I have felt terribly whipsawed of late by the constant flow of news that hits my consciousness through one channel or another. I’ve even turned off all of the alerts that used to bombard my smart phone, but shutting down the input doesn’t mean the stories aren’t there, from the latest hate-filled invective of the our current president on through the latest senseless death.
On the day the students of Marjory Stoneman Douglas High School in Parkland, Florida spearheaded a remarkable worldwide outpouring of support for sensible gun-laws and a deeper look at how our prejudices and bigoted assumptions skew our reaction to gun violence, I caught hold of the following story out of Austin, Texas: Austin bombing victim accepted at Oberlin before death.
The “bombing victim” referred to was Draylon Mason. He was a talented double-bassist who was one of 130 students accepted into the Oberlin Conservatory of Music out of a pool of 1,500 applicants. It seems he’d been accepted into the school prior to his horrific death when a package bomb exploded and killed him. The bombing on March 12, 2018 also caused extensive injuries to his mother. It was the second bomb that had exploded in what became a serial bombing case. The bomber, Mark Anthony Conditt, a 23-year-old a white Christian, was not labeled a terrorist and in the days that followed, it was revealed he had left behind a cell phone recording, described by a law enforcement official as “the outcry of a very challenged young man.”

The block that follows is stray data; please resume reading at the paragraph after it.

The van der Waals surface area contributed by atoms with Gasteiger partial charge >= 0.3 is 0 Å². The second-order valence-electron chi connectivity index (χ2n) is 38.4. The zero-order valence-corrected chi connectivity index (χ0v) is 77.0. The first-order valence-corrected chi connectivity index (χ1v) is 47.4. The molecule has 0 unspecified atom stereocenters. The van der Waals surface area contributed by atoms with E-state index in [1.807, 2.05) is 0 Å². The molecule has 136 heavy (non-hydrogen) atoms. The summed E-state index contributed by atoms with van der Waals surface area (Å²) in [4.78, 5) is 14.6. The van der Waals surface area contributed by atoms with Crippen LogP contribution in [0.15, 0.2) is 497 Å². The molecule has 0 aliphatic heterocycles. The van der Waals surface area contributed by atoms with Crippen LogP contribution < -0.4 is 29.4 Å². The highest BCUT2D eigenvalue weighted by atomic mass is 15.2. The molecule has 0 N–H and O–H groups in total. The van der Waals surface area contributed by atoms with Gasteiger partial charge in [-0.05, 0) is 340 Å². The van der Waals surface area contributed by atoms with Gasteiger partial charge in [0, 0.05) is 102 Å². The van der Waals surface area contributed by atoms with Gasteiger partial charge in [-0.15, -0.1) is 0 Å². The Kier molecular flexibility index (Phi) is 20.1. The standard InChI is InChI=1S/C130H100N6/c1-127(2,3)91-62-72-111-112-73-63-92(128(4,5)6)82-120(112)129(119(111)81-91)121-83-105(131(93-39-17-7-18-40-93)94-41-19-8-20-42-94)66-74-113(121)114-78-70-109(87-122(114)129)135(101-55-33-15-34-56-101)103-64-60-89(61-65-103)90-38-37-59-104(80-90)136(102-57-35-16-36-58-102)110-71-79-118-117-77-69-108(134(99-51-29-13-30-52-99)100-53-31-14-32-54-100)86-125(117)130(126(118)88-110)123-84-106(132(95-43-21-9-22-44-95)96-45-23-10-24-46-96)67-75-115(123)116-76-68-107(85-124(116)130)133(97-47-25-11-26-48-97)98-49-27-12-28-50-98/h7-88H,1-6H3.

I do not dispute that a “lone wolf” bomber is likely “very challenged.” No more than any of the other whackos that grab weapons of mass destruction to gun down students and concert goers and crowds of shoppers and so on.
What I feel broken by is how we as a society continue to discount the lives of people of color. Where were the stories about Draylon Mason’s life? Where was the compassion for his parents and family and friends about his death? Where are the ribbons on the trees near his house and the candles and vigils?
All of this leaves me with the query: if not now when?
We cannot have another senseless death on our hands without really looking deeply at who we have become as a society. Our children have shown us a path for dialogue–and now it is up to all of us to heed their call to actually do something about it. Enough is enough.